He slides close to me, takes the coffee cup from me, and puts it down. He places his hand on my knee and the atmosphere suddenly becomes heavy, drowsy, slowed.

We kiss for a while, during which he says to me, Do you want to be my girlfriend? We’d be good together. We’re both old and don’t fit in. And other funny things.

Then we fall asleep. Some hours later I wake up and go into the studio space to smoke a cigarette. He is fast asleep.

The Bohemian—In the bed area there are macabre kitsch objects on the bookshelf and trunk, and B&W xeroxes, a crumpled napkin, and other ephemera pinned to the drywall. An ancient black cat with extrusions of clumped, discolored fur sleeps on the bed. Shadowy Stars of David are projected onto the walls from the wrought-iron grating outside.

The studio space is trashed, wildly. Like a lazy wind blew trash over the rough bareness of the room. Old takeout plates of food, a heavy-duty garbage bag full up with garbage, beer cans, a bottle of Chinese hot sauce, nothing upright. A lot of albums, turntables, a television, a macabre mechanical black cat resembling the live one, a ceramic raccoon. More xeroxes and ephemera pinned to the walls.

Things are untreated, allowed to overgrow. The no-attention to aesthetics—of the bathroom, of the bed encased in black garbage bags taped together—shocks me. Nothing is animal or body or matter anymore. Everything is meant to signify and therefore to function. To have a value. And then the sign discards the material dimension. I felt myself in some wonderland of exorcised shapes and life forms, forgotten textures, formations, extremities, all quietly existing here, piling up, as though this were the only safe haven, a secret cubby hole, magically outside time. I had fallen asleep and awoken to someone and someplace from times lost, to a something that I had almost forgotten about. Something only recently so familiar to my milieu in NY, by now forcibly erased.

I sleep some more. Another hour or two pass by and I get up. He is still sound asleep. So I leave him a note and collect my scanner and walk out into the sunlight to figure out where I was and get home, not feeling strongly about this encounter, just sort of amused.

It was funny for me to crash into someone foreign. That was the benefit of that night for me. My life had been proceeding at a pitch of shrill desperation, and then it crashed, for a second.

It was like opening my eyes and finding myself in another dimension, how I woke up in this strange apartment, with this strange person sitting there, with a can of beer, looking at me. And I proceeded to have this small adventure in another dimension before returning to my own. By the J train.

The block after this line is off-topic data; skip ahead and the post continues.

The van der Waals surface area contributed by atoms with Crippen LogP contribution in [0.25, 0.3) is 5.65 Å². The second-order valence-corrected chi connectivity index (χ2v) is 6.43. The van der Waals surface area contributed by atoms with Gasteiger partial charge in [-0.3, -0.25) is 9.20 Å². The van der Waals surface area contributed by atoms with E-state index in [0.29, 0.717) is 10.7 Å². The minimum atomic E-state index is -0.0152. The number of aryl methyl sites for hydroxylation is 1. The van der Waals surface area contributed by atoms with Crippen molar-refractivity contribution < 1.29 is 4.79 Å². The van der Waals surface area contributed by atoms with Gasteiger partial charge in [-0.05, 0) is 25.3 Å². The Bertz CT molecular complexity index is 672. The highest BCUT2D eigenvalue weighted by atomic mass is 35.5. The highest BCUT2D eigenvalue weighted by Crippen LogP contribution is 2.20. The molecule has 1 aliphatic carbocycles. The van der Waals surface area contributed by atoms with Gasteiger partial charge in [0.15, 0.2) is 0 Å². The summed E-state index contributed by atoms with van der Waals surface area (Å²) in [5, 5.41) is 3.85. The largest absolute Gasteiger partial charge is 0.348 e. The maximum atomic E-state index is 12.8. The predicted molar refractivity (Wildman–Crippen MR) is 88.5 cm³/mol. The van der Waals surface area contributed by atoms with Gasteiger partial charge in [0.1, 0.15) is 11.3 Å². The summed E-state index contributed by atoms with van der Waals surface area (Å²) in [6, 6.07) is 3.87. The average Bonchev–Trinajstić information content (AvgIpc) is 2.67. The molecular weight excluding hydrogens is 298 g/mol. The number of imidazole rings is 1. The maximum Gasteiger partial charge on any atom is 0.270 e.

Otherwise, it wasn’t important to me. But for the next day or two I carried the pleasure of the shock—the shock of the crash, the shock of the absurdly unexpected, and the shock of having touched a world so extreme.

He communicated with me often in the following days. First, out of politeness, we agreed to hang out in some days, just as friends, to smooth over any awkwardness, but then he wrote me to just say hello. There was something remarkable about it. His texts had so much atmosphere. It seemed like if he cared about someone, or he thought he might care about someone (my case), that person was so much in his thoughts that he never allowed distance to become distance, absence to become absence. His notes were full of his attention, surrounding you with warmth, like in a time of need.

And with that the number of things about him that had left a strange effect on me hit critical mass. I started to wonder about his sudden entrance into my life. Would he (the last person I would’ve expected) be that friend to me (the kind I’d failed to make since moving back to New York two years prior, the kind to have adventures with, to laugh uncontrollably with, the kind that makes your life into a world)? He was different than the people I generally knew, and so I couldn’t help thinking about him as an x factor—that all-important unforeseeable thing that, when introduced into a system, revolutionizes everything.

The night before our appointment I decide to research him online. I look at some photos of his band performing. I find a few video clips. I watch them. Him. I like them. And he’s good. Really good. I’m drawn to certain videos, and watch them again. And then again.

At ATP he’s on stage holding a contraption out in front of him, which looks like a small pole with a lamp head dangling from the top. He plays it like a dangling drum, hitting, swatting it with a mallet with his other hand. He keeps his eyes fixed on it, on hitting it, while staying in a crouch, lowering to the floor and back up, darting forward and backward, around in circles. Wearing a long piece of green lace tied over his eyes like a blindfold and a baseball cap. After a while he lets up, loosely twirling the contraption above his head nonchalantly, roars into a microphone a few times in a beastly way, and then straightens up twirling the contraption disinterestedly . . .

When he slows down, it’s the opposite of slowing down. It’s a building of intensity.


Then he tosses it to the left off the stage, lets it drop from his hands like it was something gross or distasteful, picks up a wooden box from the floor, holds it, indecision, then makes an arc with his left arm, pointing it out to the left and then sweeping it around to the front, to rest on top of the mic. Emits some noises into the mic, then in slow motion releases his arm back out to the left . . .

And looks to his right, into the stage, like he’s just seeing what’s happening there, like nothing. Still holding the wooden box at his side, he shifts from one foot to the other, taking on the slack posture of just another spectator. After a moment, he slowly goes down onto one knee and with his left hand reaches for and adjusts his baseball cap. . .

He’s a primordial swamp of pre-social bodies, sounds. You’re looking through veils, prisms of time, and see there somnolent hypnotic other bodies dancing playing gliding one into another, a-signifying, mesmerizing, magical, poignant. When he slows down, it’s the opposite of slowing down. It’s a building of intensity. When he stops one thing, becomes idle, before doing some other thing, like when he casually stopped and looked into the stage, to see what his bandmates were doing, just stood there slackly, and then slowly went down on one knee, and then his hand slowly reaching for his baseball cap and pulling it down a little more… his hand, as it moves toward his cap, has the “drag” of centuries, it moves through eons of time absorbing all the light, becoming a surreal, celestial hand floating across the heavens.